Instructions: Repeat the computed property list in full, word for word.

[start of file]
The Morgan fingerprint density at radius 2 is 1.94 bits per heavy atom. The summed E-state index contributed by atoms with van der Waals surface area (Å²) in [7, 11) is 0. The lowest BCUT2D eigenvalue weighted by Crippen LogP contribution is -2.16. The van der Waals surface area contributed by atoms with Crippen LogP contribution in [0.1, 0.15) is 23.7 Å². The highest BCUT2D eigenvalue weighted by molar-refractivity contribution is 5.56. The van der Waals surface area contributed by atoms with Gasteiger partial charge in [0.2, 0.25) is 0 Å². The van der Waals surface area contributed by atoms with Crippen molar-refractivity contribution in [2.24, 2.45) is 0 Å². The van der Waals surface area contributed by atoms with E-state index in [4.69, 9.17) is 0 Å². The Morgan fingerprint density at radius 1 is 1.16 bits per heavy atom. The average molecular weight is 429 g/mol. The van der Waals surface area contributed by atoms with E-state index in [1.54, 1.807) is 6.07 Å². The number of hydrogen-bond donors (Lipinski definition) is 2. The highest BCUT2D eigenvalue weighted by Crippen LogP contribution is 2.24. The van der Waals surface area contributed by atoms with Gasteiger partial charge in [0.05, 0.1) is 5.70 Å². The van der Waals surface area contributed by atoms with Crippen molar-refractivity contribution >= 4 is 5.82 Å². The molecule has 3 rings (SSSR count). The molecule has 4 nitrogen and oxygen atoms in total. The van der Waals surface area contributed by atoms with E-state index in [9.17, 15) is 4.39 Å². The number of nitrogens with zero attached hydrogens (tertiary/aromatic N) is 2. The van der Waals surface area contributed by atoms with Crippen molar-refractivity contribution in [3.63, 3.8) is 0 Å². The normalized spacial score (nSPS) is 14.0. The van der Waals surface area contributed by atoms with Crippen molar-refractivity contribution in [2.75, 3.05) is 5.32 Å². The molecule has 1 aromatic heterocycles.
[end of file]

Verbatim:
The Morgan fingerprint density at radius 2 is 1.94 bits per heavy atom. The summed E-state index contributed by atoms with van der Waals surface area (Å²) in [7, 11) is 0. The lowest BCUT2D eigenvalue weighted by Crippen LogP contribution is -2.16. The van der Waals surface area contributed by atoms with Crippen LogP contribution in [0.1, 0.15) is 23.7 Å². The highest BCUT2D eigenvalue weighted by molar-refractivity contribution is 5.56. The van der Waals surface area contributed by atoms with Gasteiger partial charge in [0.2, 0.25) is 0 Å². The van der Waals surface area contributed by atoms with Crippen molar-refractivity contribution in [2.24, 2.45) is 0 Å². The van der Waals surface area contributed by atoms with E-state index in [4.69, 9.17) is 0 Å². The Morgan fingerprint density at radius 1 is 1.16 bits per heavy atom. The average molecular weight is 429 g/mol. The van der Waals surface area contributed by atoms with E-state index in [1.54, 1.807) is 6.07 Å². The number of hydrogen-bond donors (Lipinski definition) is 2. The highest BCUT2D eigenvalue weighted by Crippen LogP contribution is 2.24. The van der Waals surface area contributed by atoms with Gasteiger partial charge in [0.05, 0.1) is 5.70 Å². The van der Waals surface area contributed by atoms with Crippen molar-refractivity contribution >= 4 is 5.82 Å². The molecule has 3 rings (SSSR count). The molecule has 4 nitrogen and oxygen atoms in total. The van der Waals surface area contributed by atoms with E-state index in [9.17, 15) is 4.39 Å². The number of nitrogens with zero attached hydrogens (tertiary/aromatic N) is 2. The van der Waals surface area contributed by atoms with Crippen molar-refractivity contribution in [3.63, 3.8) is 0 Å². The normalized spacial score (nSPS) is 14.0. The van der Waals surface area contributed by atoms with Crippen molar-refractivity contribution in [2.75, 3.05) is 5.32 Å². The molecule has 1 aromatic heterocycles.